Donald Tusk attacks Hungary’s far-right prime minister Viktor Orban: ‘You are not a Christian democrat’
Pressure mounts for EU centre-right group to eject Orban’s party
The president of the European Council has launched a robust attack on the prime minister of Hungary, accusing him of tolerating xenophobia, nationalism and antisemitism while undermining liberal democracy.
The criticism was a reference to comments by Mr Orban this year that he had “replaced a shipwrecked liberal democracy with a 21st-century Christian democracy” in his country.
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But Mr Tusk listed attacks on the rule of law by Mr Orban’s government and declared: “You are not a Christian Democrat”.
Mr Orban’s Fidesz party sits in the same centre-right EU grouping as Mr Tusk and most mainstream European conservatives, but there is increasing pressure to expel the Hungarian party after its years of attacks on the rule of law.
“I want to say it very bluntly: no one has the right, at least in our political family, to attack liberal democracy and its foundations. We cannot agree with an argument that the effective protection of the European border, of our territory and identity, means to defy the rules of liberal democracy,” the European Council president told the congress of the European People’s Party (EPP) in Helsinki.
“Let me be absolutely clear: if you are against the rule of law and independent judiciary, you are not a Christian Democrat. If you don’t like the free press and the NGOs, if you tolerate xenophobia, homophobia, nationalism and antisemitism, you are not a Christian Democrat.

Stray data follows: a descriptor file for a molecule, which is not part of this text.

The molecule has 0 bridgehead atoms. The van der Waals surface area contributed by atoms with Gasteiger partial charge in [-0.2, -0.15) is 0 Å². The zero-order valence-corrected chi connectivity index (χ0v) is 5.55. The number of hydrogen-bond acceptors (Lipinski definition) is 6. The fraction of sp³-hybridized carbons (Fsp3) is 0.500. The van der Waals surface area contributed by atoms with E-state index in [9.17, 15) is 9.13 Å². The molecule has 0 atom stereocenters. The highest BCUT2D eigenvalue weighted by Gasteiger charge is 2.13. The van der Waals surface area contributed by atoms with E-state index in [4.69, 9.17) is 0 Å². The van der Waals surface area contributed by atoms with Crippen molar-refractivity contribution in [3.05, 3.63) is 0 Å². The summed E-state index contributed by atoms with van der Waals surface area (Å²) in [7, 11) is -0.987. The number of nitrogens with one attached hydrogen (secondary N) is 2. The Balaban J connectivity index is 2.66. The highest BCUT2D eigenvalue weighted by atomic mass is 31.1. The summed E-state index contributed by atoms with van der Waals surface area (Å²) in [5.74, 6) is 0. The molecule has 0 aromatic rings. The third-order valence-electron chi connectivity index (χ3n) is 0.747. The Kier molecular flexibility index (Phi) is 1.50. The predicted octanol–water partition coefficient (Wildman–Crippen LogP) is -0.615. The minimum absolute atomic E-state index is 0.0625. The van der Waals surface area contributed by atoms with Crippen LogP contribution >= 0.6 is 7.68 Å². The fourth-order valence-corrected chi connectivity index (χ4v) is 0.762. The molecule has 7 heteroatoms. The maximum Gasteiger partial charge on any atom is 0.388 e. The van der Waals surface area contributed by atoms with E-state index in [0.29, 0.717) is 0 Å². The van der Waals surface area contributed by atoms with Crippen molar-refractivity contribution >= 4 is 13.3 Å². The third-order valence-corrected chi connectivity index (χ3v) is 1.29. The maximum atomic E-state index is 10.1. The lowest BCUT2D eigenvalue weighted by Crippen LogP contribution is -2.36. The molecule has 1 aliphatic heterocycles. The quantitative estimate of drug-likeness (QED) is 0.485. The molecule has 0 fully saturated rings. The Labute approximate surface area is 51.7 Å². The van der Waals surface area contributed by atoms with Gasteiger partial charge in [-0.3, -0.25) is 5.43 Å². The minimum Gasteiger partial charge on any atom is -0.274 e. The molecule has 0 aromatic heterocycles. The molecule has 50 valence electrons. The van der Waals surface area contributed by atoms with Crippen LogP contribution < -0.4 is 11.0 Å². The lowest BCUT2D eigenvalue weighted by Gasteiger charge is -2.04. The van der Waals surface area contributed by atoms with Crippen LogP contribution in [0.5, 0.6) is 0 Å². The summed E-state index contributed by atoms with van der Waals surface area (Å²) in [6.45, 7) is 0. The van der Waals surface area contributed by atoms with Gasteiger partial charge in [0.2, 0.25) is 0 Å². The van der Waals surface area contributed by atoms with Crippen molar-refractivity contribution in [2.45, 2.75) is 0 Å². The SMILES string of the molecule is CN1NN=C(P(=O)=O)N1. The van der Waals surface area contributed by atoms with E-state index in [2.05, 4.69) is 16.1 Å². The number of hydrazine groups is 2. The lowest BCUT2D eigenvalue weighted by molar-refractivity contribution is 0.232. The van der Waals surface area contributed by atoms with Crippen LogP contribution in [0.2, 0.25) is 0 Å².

“If you place the state and the nation against the freedom and dignity of an individual, you are not a Christian Democrat. If you wish for conflict and divisions globally and inside the European Union, you are not a Christian Democrat. If you support Putin and attack Ukraine, if you are in favour of the aggressor and against the victim, you are not a Christian Democrat.”
He continued: “If you want to replace the western order of liberal democracy with an eastern model of authoritarian democracy, you are not a Christian Democrat. Dear friends, I would like to believe that all of us here would like to remain faithful to the true ideas of true Christian democracy.
“We all want to win the upcoming elections, but let us remember that at stake in these elections are not benefits and jobs but the protection of our fundamental values. Because without them, our victory will make no sense.”
Mr Orban, who was attending the conference and sitting to one side of Mr Tusk during the speech, looked glum throughout most of the president’s address.
Earlier in the day, the Hungarian prime minister addressed the hall, telling delegates he wanted to “restore the unity of the EPP family”.
“Let us never trust those who build personal ambitions on dividing our EPP family with socialist and liberal accusations. For the sake of victory, let us get back to our spiritual roots and let us proclaim the renaissance of Christian democracy,” he said.
“Let us not listen to our opponents and not measure ourselves by the standards of the leftists’ parties and the liberal media. If we want to please them, we condemn ourselves to defeat. Instead we have to walk our own way. We shall cherish our successes. Those who do not honour their own champions pave the fastest tracks to failure.”
Mr Orban’s government has been accused of waging an antisemitic hate campaign against Jewish financier George Soros, of undermining the academic freedom of universities in the country, and of targeting NGOs and journalists favourable to migrants. Amnesty International has described the roll-back of human rights in the country as “alarming”.
The European Parliament in September voted by a two-thirds majority to trigger Article 7 of the EU treaties against Hungary in light of Mr Orban’s conduct. Most mainstream European conservatives supported the measure or abstained, with the UK Conservative party isolated in voting to back Mr Orban.